Abstract

Interventions to Decrease Unplanned Healthcare Utilization and Improve Quality of Care in Adults With Inflammatory Bowel Disease: A Systematic Review

Clin Gastroenterol Hepatol. 2022 Sep;20(9):1947-1970.e7.doi: 10.1016/j.cgh.2021.08.048. Epub 2021 Sep 3.

 

David I Fudman 1Andrea Escala Perez-Reyes 2Blake A Niccum 3Gil Y Melmed 4Hamed Khalili 5

 
     

Author information

1Division of Digestive and Liver Diseases, University of Texas Southwestern Medical Center, Dallas, Texas. Electronic address: david.fudman@utsouthwestern.edu.

2Division of Digestive and Liver Diseases, University of Texas Southwestern Medical Center, Dallas, Texas.

3Department of Medicine, Massachusetts General Hospital, Harvard University, Boston, Massachusetts.

4Division of Digestive and Liver Diseases, Cedars-Sinai Medical Center, New York, New York.

5Division of Gastroenterology, Massachusetts General Hospital, Harvard University, Boston, Massachusetts.

Abstract

Background & aims: Inflammatory bowel disease (IBD) care and outcomes exhibit substantial variability, suggesting quality gaps. We aimed to identify interventions to narrow these gaps.

Methods: We performed a systematic review of Medline, Embase, and Web of Science through May 2021 to find manuscripts and abstracts reporting quality improvement (QI) interventions in IBD. We included studies with interventions that addressed acute care utilization, vaccination, or Crohn's and Colitis Foundation quality indicators for care processes, including pre-therapy testing, tobacco cessation, colorectal cancer surveillance, Clostridium difficile infection screening in flares, sigmoidoscopy in patients hospitalized with ulcerative colitis, and use of steroid-sparing therapy. The primary objective was to identify successful QI interventions. Risk of bias assessment was conducted using the Joanna Briggs Institute critical appraisal checklist.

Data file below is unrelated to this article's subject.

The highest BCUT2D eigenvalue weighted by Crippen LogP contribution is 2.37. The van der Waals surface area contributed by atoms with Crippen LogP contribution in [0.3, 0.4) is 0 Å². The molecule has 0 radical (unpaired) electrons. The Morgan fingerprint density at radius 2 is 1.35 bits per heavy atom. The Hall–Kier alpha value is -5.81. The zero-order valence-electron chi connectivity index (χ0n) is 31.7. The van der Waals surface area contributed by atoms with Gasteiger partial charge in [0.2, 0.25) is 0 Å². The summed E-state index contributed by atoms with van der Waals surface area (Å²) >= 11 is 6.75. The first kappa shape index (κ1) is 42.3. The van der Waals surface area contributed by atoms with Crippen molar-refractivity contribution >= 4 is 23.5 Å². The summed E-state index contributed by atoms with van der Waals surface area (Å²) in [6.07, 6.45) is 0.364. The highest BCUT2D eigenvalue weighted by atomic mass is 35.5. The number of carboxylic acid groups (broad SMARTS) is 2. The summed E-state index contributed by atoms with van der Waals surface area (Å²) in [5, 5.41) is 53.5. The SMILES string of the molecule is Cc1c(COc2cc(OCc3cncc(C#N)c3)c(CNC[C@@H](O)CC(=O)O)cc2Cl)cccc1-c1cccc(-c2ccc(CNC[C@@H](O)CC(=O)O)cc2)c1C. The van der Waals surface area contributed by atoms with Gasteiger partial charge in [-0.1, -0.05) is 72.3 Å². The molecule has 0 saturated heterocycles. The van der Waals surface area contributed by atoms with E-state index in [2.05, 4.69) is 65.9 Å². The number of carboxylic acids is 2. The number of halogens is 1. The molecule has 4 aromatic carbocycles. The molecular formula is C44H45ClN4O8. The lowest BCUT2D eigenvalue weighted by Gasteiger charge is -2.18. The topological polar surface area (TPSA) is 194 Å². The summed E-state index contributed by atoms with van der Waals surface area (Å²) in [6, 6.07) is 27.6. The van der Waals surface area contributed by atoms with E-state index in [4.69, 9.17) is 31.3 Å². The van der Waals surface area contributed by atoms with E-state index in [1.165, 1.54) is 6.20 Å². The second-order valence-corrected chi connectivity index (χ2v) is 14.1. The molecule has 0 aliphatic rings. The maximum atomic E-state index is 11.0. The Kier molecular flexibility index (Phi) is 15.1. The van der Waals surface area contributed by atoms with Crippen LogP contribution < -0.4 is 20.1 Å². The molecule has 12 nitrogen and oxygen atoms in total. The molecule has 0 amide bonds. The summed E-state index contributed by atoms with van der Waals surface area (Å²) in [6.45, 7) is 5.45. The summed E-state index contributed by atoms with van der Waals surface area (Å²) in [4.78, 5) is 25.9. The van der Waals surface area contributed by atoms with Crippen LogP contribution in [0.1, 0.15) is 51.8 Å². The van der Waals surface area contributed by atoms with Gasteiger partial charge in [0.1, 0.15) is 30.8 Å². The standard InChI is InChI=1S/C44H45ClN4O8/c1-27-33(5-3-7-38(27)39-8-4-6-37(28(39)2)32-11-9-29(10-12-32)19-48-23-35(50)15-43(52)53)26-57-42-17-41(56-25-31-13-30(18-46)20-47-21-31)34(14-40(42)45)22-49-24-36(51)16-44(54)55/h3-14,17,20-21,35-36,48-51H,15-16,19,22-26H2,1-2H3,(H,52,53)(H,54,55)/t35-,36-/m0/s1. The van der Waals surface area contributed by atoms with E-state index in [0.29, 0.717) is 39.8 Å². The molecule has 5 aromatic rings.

Results: Twenty-three manuscripts and 23 meeting abstracts met inclusion criteria. Influenza and pneumococcal vaccination were the most studied indicators (24 references), followed by emergency room and/or hospital utilization, tobacco cessation, and pre-therapy testing (17, 11, and 10 references, respectively). Electronic medical record-based interventions were the most frequent, whereas other initiatives used strategies that included changes to care structure or delivery, vaccination protocols, or physician and patient education. Successful interventions matched the complexity of the metric to the intervention including making changes to care structure or delivery, empowered non-physician staff, and used electronic medical record changes to prompt clinicians.

Conclusions: The quality of IBD care can be improved with diverse interventions that range from simple to complex. However, these interventions are not universally successful. Clinicians should emulate successful interventions and design new initiatives to narrow gaps in care quality.

 

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